NSA South East Region Farm Walk

Date: 19th May 2022

Time: 1.00pm

Location: Hengherst Farm, Woodchurch, Ashford Kent, TN26 3PN.

Thursday 19th May saw twenty South East Region members in Kent for a farm walk hosted by Ed and Gemma Lovejoy of Hope Farm, Wittersham. 

Following an introduction from Ed, shepherd Will Edmonds described the farm’s sheep system in detail, emphasising the importance of it’s “closed flock, vertically integrated” policy to all aspects of the flock’s health and profitability. Stock purchases limited to one or two rams every couple of years means that now few if any precautionary vaccinations are necessary, and wormings, apart from autumn fluke drenching, are minimal. Will is a strong advocate of tupping ewe lambs, using the Southdown ram, not liking to carry “passenger” stock on the farm and finding this improves maternal behaviour in his shearlings. A proportion of the lamb crop is finished, with some retained to supply Gemma’s meat business, but of those not retained for breeding the majority would be sold as stores in the autumn.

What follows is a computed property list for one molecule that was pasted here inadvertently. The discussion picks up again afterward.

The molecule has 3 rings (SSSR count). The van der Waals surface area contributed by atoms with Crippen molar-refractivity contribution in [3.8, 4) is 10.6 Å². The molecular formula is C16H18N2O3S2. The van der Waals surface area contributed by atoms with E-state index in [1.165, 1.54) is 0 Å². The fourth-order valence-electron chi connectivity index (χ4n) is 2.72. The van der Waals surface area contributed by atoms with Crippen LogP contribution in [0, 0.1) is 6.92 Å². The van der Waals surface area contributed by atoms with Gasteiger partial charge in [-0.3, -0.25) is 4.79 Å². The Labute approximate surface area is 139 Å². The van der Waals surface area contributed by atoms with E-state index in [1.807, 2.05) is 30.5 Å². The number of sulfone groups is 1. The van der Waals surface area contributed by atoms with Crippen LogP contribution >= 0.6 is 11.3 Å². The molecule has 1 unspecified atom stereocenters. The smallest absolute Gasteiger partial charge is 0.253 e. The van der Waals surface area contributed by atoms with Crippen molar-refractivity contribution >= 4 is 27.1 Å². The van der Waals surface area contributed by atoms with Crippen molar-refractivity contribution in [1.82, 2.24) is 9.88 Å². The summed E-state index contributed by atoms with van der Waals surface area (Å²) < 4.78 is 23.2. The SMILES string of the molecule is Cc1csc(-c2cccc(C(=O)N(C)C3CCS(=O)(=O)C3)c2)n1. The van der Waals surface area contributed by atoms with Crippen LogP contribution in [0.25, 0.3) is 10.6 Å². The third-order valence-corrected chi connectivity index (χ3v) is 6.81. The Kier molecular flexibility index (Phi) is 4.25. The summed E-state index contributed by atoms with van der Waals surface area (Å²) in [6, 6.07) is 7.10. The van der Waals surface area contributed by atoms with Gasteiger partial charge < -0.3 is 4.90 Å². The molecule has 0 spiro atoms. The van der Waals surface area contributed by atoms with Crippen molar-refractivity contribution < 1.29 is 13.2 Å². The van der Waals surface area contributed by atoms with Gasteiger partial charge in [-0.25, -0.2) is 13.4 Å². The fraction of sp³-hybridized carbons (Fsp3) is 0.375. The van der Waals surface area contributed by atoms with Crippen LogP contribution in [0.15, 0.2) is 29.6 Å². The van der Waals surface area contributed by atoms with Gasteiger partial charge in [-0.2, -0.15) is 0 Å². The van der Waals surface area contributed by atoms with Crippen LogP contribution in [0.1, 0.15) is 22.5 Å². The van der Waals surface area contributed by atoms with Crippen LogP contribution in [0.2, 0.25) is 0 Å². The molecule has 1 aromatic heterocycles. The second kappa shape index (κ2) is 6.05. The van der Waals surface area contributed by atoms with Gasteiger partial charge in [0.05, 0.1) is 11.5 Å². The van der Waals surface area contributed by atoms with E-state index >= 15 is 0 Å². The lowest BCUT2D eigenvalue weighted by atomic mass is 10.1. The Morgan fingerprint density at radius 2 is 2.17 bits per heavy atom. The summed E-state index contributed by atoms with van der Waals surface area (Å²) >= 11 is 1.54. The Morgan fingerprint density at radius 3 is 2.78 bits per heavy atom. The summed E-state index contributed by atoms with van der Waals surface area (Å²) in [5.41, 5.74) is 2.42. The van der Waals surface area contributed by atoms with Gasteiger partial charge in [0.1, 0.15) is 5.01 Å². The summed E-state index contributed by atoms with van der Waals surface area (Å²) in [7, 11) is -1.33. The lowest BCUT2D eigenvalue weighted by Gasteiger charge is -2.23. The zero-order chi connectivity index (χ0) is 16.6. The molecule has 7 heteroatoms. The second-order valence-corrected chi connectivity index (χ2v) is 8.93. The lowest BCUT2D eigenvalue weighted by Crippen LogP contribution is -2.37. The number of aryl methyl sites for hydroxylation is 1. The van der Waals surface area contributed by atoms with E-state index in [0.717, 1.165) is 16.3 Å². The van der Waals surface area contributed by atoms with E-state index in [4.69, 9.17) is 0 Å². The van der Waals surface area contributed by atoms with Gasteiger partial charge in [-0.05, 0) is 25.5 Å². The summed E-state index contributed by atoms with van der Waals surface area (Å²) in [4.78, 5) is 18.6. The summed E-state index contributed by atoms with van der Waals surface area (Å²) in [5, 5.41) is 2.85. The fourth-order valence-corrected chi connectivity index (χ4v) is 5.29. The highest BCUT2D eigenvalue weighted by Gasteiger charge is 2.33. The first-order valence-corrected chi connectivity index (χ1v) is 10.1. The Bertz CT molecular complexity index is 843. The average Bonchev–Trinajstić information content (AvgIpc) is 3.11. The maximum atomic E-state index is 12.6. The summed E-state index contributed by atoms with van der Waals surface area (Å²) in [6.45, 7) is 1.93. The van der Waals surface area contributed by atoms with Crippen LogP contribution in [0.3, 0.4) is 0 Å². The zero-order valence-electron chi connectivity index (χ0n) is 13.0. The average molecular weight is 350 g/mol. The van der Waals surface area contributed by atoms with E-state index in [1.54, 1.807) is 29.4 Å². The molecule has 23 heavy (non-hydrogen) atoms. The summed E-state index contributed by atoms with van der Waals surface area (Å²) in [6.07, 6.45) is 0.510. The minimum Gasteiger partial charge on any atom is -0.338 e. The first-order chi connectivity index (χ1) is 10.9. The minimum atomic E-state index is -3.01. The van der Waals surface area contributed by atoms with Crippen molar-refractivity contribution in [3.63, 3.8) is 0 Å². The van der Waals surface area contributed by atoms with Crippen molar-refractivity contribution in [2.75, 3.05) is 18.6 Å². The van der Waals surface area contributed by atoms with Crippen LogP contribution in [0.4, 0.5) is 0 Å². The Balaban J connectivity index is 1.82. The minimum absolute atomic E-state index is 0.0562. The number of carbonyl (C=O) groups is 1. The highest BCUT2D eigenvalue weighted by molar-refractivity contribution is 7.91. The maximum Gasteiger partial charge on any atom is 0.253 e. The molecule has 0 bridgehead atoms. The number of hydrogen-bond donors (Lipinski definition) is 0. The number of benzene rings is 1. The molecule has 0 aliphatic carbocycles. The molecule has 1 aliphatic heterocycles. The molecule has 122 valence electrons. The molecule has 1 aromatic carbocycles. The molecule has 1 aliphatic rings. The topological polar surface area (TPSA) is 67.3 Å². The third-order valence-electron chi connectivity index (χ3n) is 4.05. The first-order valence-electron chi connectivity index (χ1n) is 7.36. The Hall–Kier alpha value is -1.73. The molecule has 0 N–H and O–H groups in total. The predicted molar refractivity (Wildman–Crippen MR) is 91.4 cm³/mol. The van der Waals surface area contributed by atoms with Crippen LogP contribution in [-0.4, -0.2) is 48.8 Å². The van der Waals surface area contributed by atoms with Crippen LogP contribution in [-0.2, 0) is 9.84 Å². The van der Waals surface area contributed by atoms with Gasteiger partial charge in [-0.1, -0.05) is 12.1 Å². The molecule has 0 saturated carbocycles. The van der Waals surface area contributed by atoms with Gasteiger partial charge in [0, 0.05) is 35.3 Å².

The flock of approx. 1000 ewes is in four groups: pedigree Romneys and Dorsets, the latter with a small crossbred group producing specialist carcass lamb, and the major flock of around 890 commercial Romney and crossbred ewes. 

The pedigree flocks lamb indoors at the home farm, the Dorsets in October. The main flock is “drift lambed” in one group on a 250 acre tenanted farm that is divided into seven contiguous fields facilitating daily afternoon drifting forward of the unlambed ewes, whilst those with newborns are left behind to be ringed up the following day.

We had a trailer tour around the ewes and lambs in the lambing fields before driving to a grazing block on Romney Marsh to look at some of the older lambs. All grassland is in stewardship agreements that preclude both  fertiliser use, apart from FYM, and supplementary feeding. 

Grass surplus to grazing requirements is made into hay, mainly in small bales to be retailed directly to horse owners. 

The final destination of the afternoon was Ed and Gemma’s own farm, that they had purchased in a semi-derelict state, to view their diversification projects comprising of a livery, camping and camping site plus luxury vintage sleeping wagon, together with an expanding small butchery processing their own lambs and pigs, and soon-to-be introduced farm shop. 

The most enjoyable and informative afternoon was topped off with an excellent BBQ provided by our hosts.